• Published 12th Dec 2018
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Child of the Invasion - Starscribe



The changeling army has taken control of Canterlot. While their queen secures her grip over this newly captured territory, what happens to the drones who made up her army?

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Chapter 2: Surrender

H knew that things were looking up the instant she joined the other different changelings. Some of them were like Hydrus, with a strange name and access to others like them that somehow had the power to give directions.

Her guess was right—they all had names. H was placed into the back of the line, without ever having to be told exactly where she ought to go. But she was the smallest, the newest, so it made sense.

The crowd of drones below moved like a single organism, with buzzing ripples that passed through it like the waves on a little black lake. They moved towards loud noises in the distance. H could see walls within walls, and hear occasional rumbles and screams.

Apparently the food-place still had some fighters left, and they were going to get rid of them.

“Hi,” she said, to the one ahead of her in line. He was so much bigger that she almost thought he must be lost—but despite his size he didn’t have things to put on his body, so he must belong. “I’m H. Do you have a name?”

“Thorax,” he said, voice quavering. “You think we’ll have to fight, H?”

“Probably,” she answered. “Fight, then eat. That’s what the queen said.”

“I don’t like it,” he muttered, mostly to himself.

The words didn’t make sense to her, and H’s wings briefly stopped beating. She buzzed to catch up, ears curling in embarrassment, but the one called Thorax was so lost in thought that he didn’t notice her.

Queen said.

Don’t like it.

She tried to put those thoughts together, and couldn’t. They were what the queen wanted. They were her hooves. Hadn’t she learned yesterday that the queen’s promises always came true? She said they would get food after their hard fight, and they had.

“You seem confused,” she finally said, sounding thoroughly confused herself. “The queen promised a place with enough food for forever. Here we are.”

“I guess.” Thorax didn’t sound argumentative as they reached the enclave and its walls—if anything he sounded sick. “I think maybe that’s why she demoted me so many times. She confuses me.”

Demoted. That word hadn’t meant anything to H, but all she had to do was think about it and the meaning came. It was something she didn’t want. This one had been more important, but now he was less because he had been bad somehow.

H’s entire world shifted in that instant, from a waterfall into a mountain. She couldn’t just ride it up to being more, she had to climb. She could act wrong, act like Thorax, and go back down.

H flew further from Thorax the rest of the way, afraid whatever had confused him would infect her too.

She smelled the blood as they got close, and watched as the drones surged over the walls. Many fighters died, as they had died before, but there were so many more of them. Soon enough all the food was captured, and the black river now sloshed through the streets.

Hydrus returned to the air, flying past them in a row. “I can’t trust the drones to capture their homes,” he said. “They’ll do too much damage. A pony dead is a lifetime of food thrown in a gutter to rot, you understand?”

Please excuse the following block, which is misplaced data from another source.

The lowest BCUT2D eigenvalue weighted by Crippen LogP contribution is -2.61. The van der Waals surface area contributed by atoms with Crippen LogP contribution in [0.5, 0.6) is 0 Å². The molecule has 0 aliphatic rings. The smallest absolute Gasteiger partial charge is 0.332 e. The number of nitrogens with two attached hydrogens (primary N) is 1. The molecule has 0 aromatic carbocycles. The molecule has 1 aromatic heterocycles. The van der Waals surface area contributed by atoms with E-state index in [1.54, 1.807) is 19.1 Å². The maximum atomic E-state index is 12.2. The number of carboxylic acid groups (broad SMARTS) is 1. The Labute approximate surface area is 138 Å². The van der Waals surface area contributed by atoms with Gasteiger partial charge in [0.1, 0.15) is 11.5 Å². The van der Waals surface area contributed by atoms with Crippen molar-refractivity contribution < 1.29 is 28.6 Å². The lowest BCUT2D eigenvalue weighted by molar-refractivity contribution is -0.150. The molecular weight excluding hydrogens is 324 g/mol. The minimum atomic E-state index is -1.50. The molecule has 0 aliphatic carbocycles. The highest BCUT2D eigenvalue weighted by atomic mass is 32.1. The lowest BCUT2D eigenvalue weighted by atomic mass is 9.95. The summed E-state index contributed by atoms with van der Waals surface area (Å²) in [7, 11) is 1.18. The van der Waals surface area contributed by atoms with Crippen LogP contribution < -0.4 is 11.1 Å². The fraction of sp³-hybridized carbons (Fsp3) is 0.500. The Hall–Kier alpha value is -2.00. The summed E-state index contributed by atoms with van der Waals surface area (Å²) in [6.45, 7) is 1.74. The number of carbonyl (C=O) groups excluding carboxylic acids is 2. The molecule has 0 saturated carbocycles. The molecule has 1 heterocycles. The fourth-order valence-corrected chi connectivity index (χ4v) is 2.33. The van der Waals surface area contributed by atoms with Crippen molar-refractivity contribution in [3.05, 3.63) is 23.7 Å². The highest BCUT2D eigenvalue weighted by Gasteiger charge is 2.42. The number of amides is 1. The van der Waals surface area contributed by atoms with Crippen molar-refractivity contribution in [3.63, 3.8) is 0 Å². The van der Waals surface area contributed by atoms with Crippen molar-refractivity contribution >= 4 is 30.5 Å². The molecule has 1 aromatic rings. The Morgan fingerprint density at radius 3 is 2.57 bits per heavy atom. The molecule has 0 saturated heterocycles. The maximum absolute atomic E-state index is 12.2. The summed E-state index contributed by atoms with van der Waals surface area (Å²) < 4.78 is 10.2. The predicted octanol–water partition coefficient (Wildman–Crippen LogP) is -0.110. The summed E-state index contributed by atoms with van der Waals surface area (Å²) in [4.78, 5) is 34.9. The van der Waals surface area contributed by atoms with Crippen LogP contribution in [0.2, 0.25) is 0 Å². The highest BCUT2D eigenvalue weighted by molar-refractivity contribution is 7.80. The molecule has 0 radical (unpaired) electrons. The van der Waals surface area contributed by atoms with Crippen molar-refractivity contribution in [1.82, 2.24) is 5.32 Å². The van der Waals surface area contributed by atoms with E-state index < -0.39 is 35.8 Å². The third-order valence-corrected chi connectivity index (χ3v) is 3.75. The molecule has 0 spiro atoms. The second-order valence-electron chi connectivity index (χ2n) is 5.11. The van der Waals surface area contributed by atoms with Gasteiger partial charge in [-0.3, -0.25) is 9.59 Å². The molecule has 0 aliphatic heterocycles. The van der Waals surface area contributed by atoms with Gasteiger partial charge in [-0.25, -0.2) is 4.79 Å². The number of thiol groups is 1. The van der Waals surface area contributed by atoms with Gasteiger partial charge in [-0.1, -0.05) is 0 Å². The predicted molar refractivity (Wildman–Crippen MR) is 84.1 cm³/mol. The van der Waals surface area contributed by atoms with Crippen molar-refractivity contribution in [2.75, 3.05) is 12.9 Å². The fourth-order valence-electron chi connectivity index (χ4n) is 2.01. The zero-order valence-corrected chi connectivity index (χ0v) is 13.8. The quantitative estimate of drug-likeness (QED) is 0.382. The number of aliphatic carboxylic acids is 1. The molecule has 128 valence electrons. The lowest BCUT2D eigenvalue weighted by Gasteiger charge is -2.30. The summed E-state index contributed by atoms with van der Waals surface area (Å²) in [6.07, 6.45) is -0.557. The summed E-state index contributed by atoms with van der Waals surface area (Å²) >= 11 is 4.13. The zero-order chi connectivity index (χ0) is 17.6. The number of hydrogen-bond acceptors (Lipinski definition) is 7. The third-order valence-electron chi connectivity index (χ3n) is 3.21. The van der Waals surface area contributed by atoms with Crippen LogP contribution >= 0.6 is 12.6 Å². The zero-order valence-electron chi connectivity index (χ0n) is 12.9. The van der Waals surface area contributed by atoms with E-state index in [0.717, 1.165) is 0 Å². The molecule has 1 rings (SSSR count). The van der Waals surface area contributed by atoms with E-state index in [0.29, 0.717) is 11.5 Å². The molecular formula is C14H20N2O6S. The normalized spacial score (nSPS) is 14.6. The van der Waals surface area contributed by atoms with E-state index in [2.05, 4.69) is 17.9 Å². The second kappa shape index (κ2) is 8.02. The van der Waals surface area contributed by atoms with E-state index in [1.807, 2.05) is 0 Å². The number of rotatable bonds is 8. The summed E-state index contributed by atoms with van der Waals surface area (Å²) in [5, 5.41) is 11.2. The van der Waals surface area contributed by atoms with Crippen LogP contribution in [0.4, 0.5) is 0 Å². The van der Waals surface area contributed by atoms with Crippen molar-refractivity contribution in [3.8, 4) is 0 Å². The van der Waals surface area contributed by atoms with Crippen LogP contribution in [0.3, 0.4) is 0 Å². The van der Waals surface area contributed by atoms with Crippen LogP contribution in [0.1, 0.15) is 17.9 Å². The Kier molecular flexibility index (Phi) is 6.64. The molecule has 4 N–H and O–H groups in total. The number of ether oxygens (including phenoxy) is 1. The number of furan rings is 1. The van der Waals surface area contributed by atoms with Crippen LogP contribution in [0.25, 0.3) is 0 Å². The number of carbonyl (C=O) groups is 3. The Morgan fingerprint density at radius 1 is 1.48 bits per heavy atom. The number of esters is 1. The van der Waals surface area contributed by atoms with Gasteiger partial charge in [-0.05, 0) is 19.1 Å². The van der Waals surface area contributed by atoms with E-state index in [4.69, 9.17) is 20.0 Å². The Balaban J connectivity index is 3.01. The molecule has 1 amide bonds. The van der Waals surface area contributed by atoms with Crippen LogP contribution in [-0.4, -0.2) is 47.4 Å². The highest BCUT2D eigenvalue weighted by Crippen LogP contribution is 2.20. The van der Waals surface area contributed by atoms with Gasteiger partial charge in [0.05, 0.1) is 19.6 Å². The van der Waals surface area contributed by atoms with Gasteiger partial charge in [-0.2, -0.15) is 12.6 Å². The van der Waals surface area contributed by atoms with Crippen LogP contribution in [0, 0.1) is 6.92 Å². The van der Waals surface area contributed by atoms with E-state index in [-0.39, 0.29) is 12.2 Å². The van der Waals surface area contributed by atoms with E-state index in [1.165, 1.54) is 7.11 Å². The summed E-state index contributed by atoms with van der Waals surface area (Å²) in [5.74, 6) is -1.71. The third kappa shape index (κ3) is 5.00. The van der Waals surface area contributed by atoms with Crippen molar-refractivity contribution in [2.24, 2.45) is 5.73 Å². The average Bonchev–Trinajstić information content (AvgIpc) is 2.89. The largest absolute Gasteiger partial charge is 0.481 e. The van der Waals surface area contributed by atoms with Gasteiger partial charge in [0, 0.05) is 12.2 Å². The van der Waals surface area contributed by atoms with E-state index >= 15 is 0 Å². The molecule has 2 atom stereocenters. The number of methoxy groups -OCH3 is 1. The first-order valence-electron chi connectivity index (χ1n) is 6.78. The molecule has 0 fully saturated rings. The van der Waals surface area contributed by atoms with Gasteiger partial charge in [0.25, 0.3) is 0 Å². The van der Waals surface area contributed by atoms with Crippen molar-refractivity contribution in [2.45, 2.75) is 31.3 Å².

They seemed to understand, even if H didn’t.

“We’re going to get the ponies out,” he went on. “Out of their houses, and down into the lower city with all the others. They think because they had bits that the swarm will treat them differently. But food is food.”

H probably should’ve kept her mouth closed at the back of the line. But she was overflowing with questions. “What is bits?” She could think about the word, and little bits of metal came to mind. But why would having pieces of metal make some ponies act differently than others? Is it the same thing the bigger changelings do? Did ponies have ranks like changelings?

“The reason we’re here,” Hydrus grunted, annoyance instantly returning to his voice. “They buy guards and walls and magic spells.”

H tilted her head to one side. “What is… buy?” She could picture a wall, and she had seen plenty of magic spells. But thinking about “buy” brought images that made even less sense than bits. Ponies in groups, giving things back and forth without knowing their proper order or fighting over them.

Apparently she’d pushed a little too hard. “Come and see,” Hydrus said, gesturing impatiently forward. And she obeyed, buzzing up to him and holding her best battle stance. She could do it way better than the army had the night before.

“You don’t have any weapons…” he muttered. “Lost?”

“Nothing lost,” she muttered. “My teeth are strong; my hooves are fast.”

“Great queens, she’s freshly spawned,” muttered one of the other important ones. She watched H with more than just annoyance, but… disgust. It was like what she had felt around Thorax. This one thought she was better than H. And she might be right… she was so much bigger, and she spoke so much more clearly. “Put her back with the cannon fodder, Hydrus. She can’t negotiate and take prisoners—she’s just going to bite everything until they step on her.”

I want to be like her. “I can do it!” she insisted, wings buzzing a little faster in her agitation. “I can do those! Prisoners… negotiation… I can do the best at those!”

There was laughter from the others like her in the air—all of them but Thorax.

“We’ll see,” Hydrus said. “Okay, H.” He levitated something off his back—one of those wooden things the food fought with, with the metal sharp parts that could kill you from far away.

“One of the good crossbows? That’s a waste, Hydrus.”

“Quiet!” he hissed, holding it out to her. “Can you use this, H?”